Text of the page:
Now, I agree it would be nice to have this hidden behind the API so you don’t need to provide it when interacting with it, but it’s not clear and/or confirmed this will be the case as of yet.


#10

I just realised that the information in Jira is for the Rust code.

After reviewing this, all your assumptions were and will still be correct after the changes, the only difference is that the safeNfs.create changes internally (and it doesn’t create an ImmutableData anymore, and it now makes use of the self-encryption mechanism) but you still call to that function first and it will still return a FileHandle which you can use for the other operations, plus some new ones now being added.


#11

I’m away from code for a bit but have read and am grateful for your very clear and complete responses. Thank you very much :slight_smile:

Just a couple of comments for now then:

  • regarding versions and your response (quoted) you’ve given exactly what I needed, but I didn’t mean to suggest this should be hidden. In fact exposing this is potentially useful. One case is when updating data where changes can happen out of sync, where the application can detect this and recover. Another is, I think, for allowing stateless interaction, where the app wants to test if it holds the latest version or needs to refresh. So I think having access to a versioned interface might be better than not.
  • regarding the NFS content limit (100 entries of up to 1MB) I suggest that while this persists it would help to add a note to the relevant API methods (eg insert) because it will be very painful to discover later on!

I want to say again, I really appreciate the care of your responses. You don’t just answer what I explicitly ask, but take time to understand what else is useful to make use of the features I’m asking about. This is rare IME, and very helpful. :clap:

@Viv ^^

And no MaidSafeCoin changed hands :wink:


#12

Is it possible to append to mutable data or use versioning to get a specifc versions of the same publicly accessible mutable data handle with different keys and values yet?


#13

Hi @Joseph_Meagher, unless if I’m understanding what you are saying, it is not possible since the version doesn’t work as in a versioning control system (CVS, git, etc.), i.e. keeping the history of changes, it just keeps the latest version. I’m not sure what you exactly mean by appending in this context though.

Perhaps this helps to understand what the version is for.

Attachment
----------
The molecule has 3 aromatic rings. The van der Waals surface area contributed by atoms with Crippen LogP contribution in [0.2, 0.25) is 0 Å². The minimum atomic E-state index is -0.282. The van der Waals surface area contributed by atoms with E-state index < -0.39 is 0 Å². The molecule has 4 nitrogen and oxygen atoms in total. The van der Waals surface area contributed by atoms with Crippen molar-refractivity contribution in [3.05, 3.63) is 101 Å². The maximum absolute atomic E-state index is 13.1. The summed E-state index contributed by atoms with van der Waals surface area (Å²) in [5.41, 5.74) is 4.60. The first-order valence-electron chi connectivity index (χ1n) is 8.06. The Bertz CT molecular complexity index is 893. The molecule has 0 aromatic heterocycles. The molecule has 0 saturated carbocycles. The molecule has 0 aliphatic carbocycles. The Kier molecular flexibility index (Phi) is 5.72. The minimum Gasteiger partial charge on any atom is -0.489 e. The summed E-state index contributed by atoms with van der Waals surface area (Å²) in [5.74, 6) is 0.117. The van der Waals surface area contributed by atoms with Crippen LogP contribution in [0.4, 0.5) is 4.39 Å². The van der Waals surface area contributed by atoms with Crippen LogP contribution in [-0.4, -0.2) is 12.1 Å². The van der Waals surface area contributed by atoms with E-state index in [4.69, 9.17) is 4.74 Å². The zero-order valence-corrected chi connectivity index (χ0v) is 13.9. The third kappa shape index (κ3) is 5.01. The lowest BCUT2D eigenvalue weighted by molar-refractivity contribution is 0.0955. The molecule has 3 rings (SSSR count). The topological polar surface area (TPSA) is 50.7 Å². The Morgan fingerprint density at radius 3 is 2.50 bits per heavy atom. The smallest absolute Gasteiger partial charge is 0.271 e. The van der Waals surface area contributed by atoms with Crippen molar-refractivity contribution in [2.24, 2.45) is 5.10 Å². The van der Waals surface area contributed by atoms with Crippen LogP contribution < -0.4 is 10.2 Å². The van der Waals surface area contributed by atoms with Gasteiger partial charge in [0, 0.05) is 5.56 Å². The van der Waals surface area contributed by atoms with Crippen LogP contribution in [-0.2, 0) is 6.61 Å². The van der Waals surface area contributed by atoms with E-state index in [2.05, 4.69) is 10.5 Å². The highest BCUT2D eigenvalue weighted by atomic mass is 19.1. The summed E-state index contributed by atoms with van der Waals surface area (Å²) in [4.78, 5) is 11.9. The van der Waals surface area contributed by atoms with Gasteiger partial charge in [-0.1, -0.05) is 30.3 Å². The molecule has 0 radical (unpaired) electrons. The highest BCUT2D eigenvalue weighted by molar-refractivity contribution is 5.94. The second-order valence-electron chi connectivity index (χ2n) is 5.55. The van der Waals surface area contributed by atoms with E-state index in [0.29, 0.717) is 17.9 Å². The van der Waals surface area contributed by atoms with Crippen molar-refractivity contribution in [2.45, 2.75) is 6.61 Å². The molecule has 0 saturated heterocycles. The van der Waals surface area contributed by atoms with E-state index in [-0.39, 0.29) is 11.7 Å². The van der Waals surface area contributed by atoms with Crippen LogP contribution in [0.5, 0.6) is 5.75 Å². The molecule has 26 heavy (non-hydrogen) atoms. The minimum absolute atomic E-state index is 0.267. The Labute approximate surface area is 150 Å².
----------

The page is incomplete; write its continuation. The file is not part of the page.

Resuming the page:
Imagine you have the same SAFE app opened in two different devices (PCs, mobiles, etc.), and both instances are trying to modify the same entry in the same MutableData, at the exact same moment, but with different values.
They will both send the request to update it, with let’s say version = 1 (let’s assume this is the first modification being made to the entry after it was inserted with version == 0), one of the requests will reach a consensus first, it’s unknown which one ofc.
So one of the changes will be applied, but the other request should be rejected since it was meant to modify an entry with version 0 to a new value with version 1, but the version was already bumped by the first request to version 1, so this request becomes invalid and rejected to let the app act accordingly.


#14

David mentioned a little while ago that it would be possible to update a MD and optionally have the network keep a copy of the previous MD as a “receipt” which is in essence a previous version.


#15

Yes, you are right, I remember that, at the moment is not like that though.


#16

Hi @bochaco, What I meant is, is it possible to create a mutable data that everyone on the testnet can access and add data to but the previous data can not be taken away deleted or removed (a bit like using .push to add an item to an array)?


#17

Yes, you need to set the permissions to allow insert to ANYONE, and keep the permissions of update and delete to be allowed only to the MD owner’s account/app.


#18

How do you set a permisson to allow ANYONE and reserve one for the person who made the mutable data originally?
Do you use setuserpermissions for anyone and insertpermissionset for just yourself, or is it the other way around?


#19

The email app does that for the inbox:
https://github.com/maidsafe/safe_examples/blob/master/email_app/app/safenet_comm.js#L211

So anyone can append new emails to the inbox but only the owner can remove/update them, so it sets all permissions for the email app’s instance sign key using the quickSetup function on the MD, and it then sets the permissions for ANYONE (using null as the signKey, we will be exposing constants for these things) for insert.


#20

Is it also possible to use such a Mutable data to count the number of unique accounts that have inserted something?
I guess not because then there must be some sort of ‘id’-field with each insertion with a value, unique to the ‘insert’-account, that can’t be set by the ‘insert’-account.